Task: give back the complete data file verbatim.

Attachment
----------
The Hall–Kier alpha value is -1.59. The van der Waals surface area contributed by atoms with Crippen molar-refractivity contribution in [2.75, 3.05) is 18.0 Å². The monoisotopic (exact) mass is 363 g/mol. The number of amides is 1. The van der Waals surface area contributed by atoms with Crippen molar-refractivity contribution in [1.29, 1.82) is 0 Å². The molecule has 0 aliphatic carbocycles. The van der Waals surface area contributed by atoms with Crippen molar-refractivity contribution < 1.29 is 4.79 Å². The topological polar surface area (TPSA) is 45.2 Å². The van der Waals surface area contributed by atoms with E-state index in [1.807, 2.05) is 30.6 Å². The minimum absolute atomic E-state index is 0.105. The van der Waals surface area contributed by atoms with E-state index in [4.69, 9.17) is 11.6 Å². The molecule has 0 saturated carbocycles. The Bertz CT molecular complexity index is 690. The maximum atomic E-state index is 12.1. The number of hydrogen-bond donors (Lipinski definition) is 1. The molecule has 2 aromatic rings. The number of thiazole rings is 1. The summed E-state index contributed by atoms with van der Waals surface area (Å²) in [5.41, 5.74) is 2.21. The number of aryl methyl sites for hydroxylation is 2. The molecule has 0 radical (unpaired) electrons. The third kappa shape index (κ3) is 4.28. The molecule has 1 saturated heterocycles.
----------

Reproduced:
The Hall–Kier alpha value is -1.59. The van der Waals surface area contributed by atoms with Crippen molar-refractivity contribution in [2.75, 3.05) is 18.0 Å². The monoisotopic (exact) mass is 363 g/mol. The number of amides is 1. The van der Waals surface area contributed by atoms with Crippen molar-refractivity contribution in [1.29, 1.82) is 0 Å². The molecule has 0 aliphatic carbocycles. The van der Waals surface area contributed by atoms with Crippen molar-refractivity contribution < 1.29 is 4.79 Å². The topological polar surface area (TPSA) is 45.2 Å². The van der Waals surface area contributed by atoms with E-state index in [1.807, 2.05) is 30.6 Å². The minimum absolute atomic E-state index is 0.105. The van der Waals surface area contributed by atoms with E-state index in [4.69, 9.17) is 11.6 Å². The molecule has 0 saturated carbocycles. The Bertz CT molecular complexity index is 690. The maximum atomic E-state index is 12.1. The number of hydrogen-bond donors (Lipinski definition) is 1. The molecule has 2 aromatic rings. The number of thiazole rings is 1. The summed E-state index contributed by atoms with van der Waals surface area (Å²) in [5.41, 5.74) is 2.21. The number of aryl methyl sites for hydroxylation is 2. The molecule has 0 radical (unpaired) electrons. The third kappa shape index (κ3) is 4.28. The molecule has 1 saturated heterocycles.